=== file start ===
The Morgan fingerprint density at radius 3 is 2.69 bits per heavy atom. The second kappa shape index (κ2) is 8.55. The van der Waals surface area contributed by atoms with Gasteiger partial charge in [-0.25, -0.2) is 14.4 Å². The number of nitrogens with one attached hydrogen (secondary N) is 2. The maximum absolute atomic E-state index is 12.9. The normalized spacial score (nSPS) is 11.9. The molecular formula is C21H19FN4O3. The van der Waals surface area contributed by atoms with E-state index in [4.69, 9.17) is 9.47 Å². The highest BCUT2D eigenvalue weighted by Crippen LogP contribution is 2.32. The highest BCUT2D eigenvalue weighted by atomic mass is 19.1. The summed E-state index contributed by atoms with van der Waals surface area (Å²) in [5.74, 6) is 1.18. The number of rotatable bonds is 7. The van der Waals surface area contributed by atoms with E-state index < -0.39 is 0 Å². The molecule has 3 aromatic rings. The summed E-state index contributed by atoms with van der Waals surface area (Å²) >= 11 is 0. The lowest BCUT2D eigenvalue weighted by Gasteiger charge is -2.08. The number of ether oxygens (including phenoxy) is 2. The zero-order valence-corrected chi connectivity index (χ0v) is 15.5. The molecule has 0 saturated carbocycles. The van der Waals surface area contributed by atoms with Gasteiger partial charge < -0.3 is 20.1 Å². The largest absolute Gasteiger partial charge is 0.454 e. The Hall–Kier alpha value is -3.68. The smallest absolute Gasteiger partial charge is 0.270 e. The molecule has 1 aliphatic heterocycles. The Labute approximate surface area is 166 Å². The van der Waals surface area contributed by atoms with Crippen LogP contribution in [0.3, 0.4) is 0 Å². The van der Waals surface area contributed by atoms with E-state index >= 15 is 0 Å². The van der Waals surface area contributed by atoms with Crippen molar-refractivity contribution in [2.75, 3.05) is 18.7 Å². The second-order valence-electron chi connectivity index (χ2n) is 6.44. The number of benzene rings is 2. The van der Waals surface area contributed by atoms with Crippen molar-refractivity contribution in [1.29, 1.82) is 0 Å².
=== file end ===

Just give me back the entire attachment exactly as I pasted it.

The Morgan fingerprint density at radius 3 is 2.69 bits per heavy atom. The second kappa shape index (κ2) is 8.55. The van der Waals surface area contributed by atoms with Gasteiger partial charge in [-0.25, -0.2) is 14.4 Å². The number of nitrogens with one attached hydrogen (secondary N) is 2. The maximum absolute atomic E-state index is 12.9. The normalized spacial score (nSPS) is 11.9. The molecular formula is C21H19FN4O3. The van der Waals surface area contributed by atoms with E-state index in [4.69, 9.17) is 9.47 Å². The highest BCUT2D eigenvalue weighted by Crippen LogP contribution is 2.32. The highest BCUT2D eigenvalue weighted by atomic mass is 19.1. The summed E-state index contributed by atoms with van der Waals surface area (Å²) in [5.74, 6) is 1.18. The number of rotatable bonds is 7. The van der Waals surface area contributed by atoms with E-state index < -0.39 is 0 Å². The molecule has 3 aromatic rings. The summed E-state index contributed by atoms with van der Waals surface area (Å²) >= 11 is 0. The lowest BCUT2D eigenvalue weighted by Gasteiger charge is -2.08. The number of ether oxygens (including phenoxy) is 2. The zero-order valence-corrected chi connectivity index (χ0v) is 15.5. The molecule has 0 saturated carbocycles. The van der Waals surface area contributed by atoms with Gasteiger partial charge < -0.3 is 20.1 Å². The largest absolute Gasteiger partial charge is 0.454 e. The Hall–Kier alpha value is -3.68. The smallest absolute Gasteiger partial charge is 0.270 e. The molecule has 1 aliphatic heterocycles. The Labute approximate surface area is 166 Å². The van der Waals surface area contributed by atoms with Crippen LogP contribution in [0.3, 0.4) is 0 Å². The van der Waals surface area contributed by atoms with E-state index >= 15 is 0 Å². The van der Waals surface area contributed by atoms with Crippen molar-refractivity contribution in [2.75, 3.05) is 18.7 Å². The second-order valence-electron chi connectivity index (χ2n) is 6.44. The number of benzene rings is 2. The van der Waals surface area contributed by atoms with Crippen molar-refractivity contribution in [1.29, 1.82) is 0 Å².